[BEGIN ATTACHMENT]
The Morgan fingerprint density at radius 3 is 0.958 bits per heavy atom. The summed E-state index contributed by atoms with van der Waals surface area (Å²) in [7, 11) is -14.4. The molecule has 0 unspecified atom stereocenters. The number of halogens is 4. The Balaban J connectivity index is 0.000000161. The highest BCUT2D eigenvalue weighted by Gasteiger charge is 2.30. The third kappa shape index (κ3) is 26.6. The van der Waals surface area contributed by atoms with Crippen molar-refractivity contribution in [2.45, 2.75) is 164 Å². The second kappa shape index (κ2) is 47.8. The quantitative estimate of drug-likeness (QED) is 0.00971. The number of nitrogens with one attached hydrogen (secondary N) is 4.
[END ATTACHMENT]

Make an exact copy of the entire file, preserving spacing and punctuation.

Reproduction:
The Morgan fingerprint density at radius 3 is 0.958 bits per heavy atom. The summed E-state index contributed by atoms with van der Waals surface area (Å²) in [7, 11) is -14.4. The molecule has 0 unspecified atom stereocenters. The number of halogens is 4. The Balaban J connectivity index is 0.000000161. The highest BCUT2D eigenvalue weighted by Gasteiger charge is 2.30. The third kappa shape index (κ3) is 26.6. The van der Waals surface area contributed by atoms with Crippen molar-refractivity contribution in [2.45, 2.75) is 164 Å². The second kappa shape index (κ2) is 47.8. The quantitative estimate of drug-likeness (QED) is 0.00971. The number of nitrogens with one attached hydrogen (secondary N) is 4.